By Sara Frank
How to track hurricanes(source 6)• Aircrafts (planes)• Satellites- take pictures of earth from space• Weather Radar-collec...
When and Where• Hurricane season is June 1st through November 30th (4)• Hurricanes form in tropical areas where the air an...
Affects of Hurricanes• They can unleash up to 2.4 trillion gallons of rain  water(5)• People can lose homes and property• ...
How are Hurricanes Formed?• Hurricanes gather energy and heat through  contact with warm ocean water . (1)• Evaporation sp...
When Hurricanes hit land…• When hurricanes hit land, they lose much power (1)• Hurricanes move in a counter clockwise rota...
What Can We Expect in the Future?• The number of category of 4 and 5 have been  increasing since the 1980s (7)• Scientists...
History of the HurricaneThe word hurricane comes from “Huracan” a  Taino and Carib god of evil, or the Mayan  storm god, “...
Data
Bibliography1.   “Hurricanes” Author N/A. WeatherWiz Kids.     www.weatherwizkids.com2.   “Hurricanes” Web Weather for kid...
ExperimentProblem: Which kind of soil is best for  hurricanes?Soils Tested: clay, gravel, sand.
Materials•   Bucket/container•   Shower water•   clay•   Gravel•   sand•   Measuring cup•   camera
Procedures•   Place a (measured) type of soil into the container.•   Place the container of the 1st soil into the shower.•...
VariablesControlled:• Amount of soil in container• Amount of time the soil is in the “hurricane”• The place where the buck...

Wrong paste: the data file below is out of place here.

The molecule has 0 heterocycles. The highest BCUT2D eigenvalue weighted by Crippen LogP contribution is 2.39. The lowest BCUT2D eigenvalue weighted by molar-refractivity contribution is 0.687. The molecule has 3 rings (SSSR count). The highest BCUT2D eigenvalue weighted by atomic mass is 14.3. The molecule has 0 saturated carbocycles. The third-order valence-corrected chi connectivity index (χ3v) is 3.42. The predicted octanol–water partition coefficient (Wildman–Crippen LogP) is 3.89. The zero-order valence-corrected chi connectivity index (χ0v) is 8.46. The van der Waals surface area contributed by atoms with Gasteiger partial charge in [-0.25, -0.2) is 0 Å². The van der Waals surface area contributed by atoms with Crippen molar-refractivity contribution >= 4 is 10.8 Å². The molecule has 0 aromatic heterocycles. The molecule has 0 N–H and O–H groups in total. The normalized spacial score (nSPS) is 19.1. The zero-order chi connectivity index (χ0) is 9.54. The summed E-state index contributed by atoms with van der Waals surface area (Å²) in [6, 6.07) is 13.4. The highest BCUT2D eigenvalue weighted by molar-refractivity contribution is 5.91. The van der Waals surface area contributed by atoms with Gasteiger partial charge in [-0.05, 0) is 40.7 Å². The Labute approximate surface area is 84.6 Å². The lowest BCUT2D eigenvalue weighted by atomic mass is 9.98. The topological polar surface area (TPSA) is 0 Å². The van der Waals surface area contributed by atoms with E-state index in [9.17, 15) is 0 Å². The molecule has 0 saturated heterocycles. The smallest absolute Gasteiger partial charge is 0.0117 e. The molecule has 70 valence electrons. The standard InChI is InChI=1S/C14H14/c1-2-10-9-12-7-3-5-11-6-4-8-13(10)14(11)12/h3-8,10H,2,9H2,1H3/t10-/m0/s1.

HypothesisIf I put sand, clay, and gravel through a hurricane, then I think that     the gravel will uphold the hurricane ...
Pictures of the Experiment                     60 second timer
sand
Gravel
Clay
Videos
ResultsGravel   0ml         12ml   0mlSand     7.5ml       12ml   17mlClay     0ml         10ml   3ml
Conclusion     I accept my hypothesis. The gravel upheld thehurricane the best, and the sand was the worst atupholding the...
Upcoming SlideShare
Loading in …5
×

Hurricanes

1,229 views

Published on

Published in: Technology, Education
0 Comments
0 Likes
Statistics
Notes
  • Be the first to comment

  • Be the first to like this

No Downloads
Views
Total views
1,229
On SlideShare
0
From Embeds
0
Number of Embeds
15
Actions
Shares
0
Downloads
30
Comments
0
Likes
0
Embeds 0
No embeds

No notes for slide

Hurricanes

  1. 1. By Sara Frank
  2. 2. How to track hurricanes(source 6)• Aircrafts (planes)• Satellites- take pictures of earth from space• Weather Radar-collects cloud formation information• Buoys and floats• Computer forecast models- use weather information
  3. 3. When and Where• Hurricane season is June 1st through November 30th (4)• Hurricanes form in tropical areas where the air and water is warm.• hurricanes are formed in the North Atlantic Ocean (2)• They form where water is 80 degrees or more. (4)• Hurricanes build up as they go through the ocean(4)• There are 5-6 hurricanes per year usually (5)
  4. 4. Affects of Hurricanes• They can unleash up to 2.4 trillion gallons of rain water(5)• People can lose homes and property• Trees can be knocked down and die• Animals can be washed away from their habitats• Hurricanes can cause costal beach erosion from the wave currents. (1)• Hurricane wind and rain can destroy buildings• Hurricane winds can cause tornadoes (4)
  5. 5. How are Hurricanes Formed?• Hurricanes gather energy and heat through contact with warm ocean water . (1)• Evaporation speeds up the process of a hurricane (1)• Hurricanes go through four stages-(7)• Tropical disturbance• Tropical depression• Tropical storm• And finally a hurricane• Not all storms will reach the forces of a hurricane.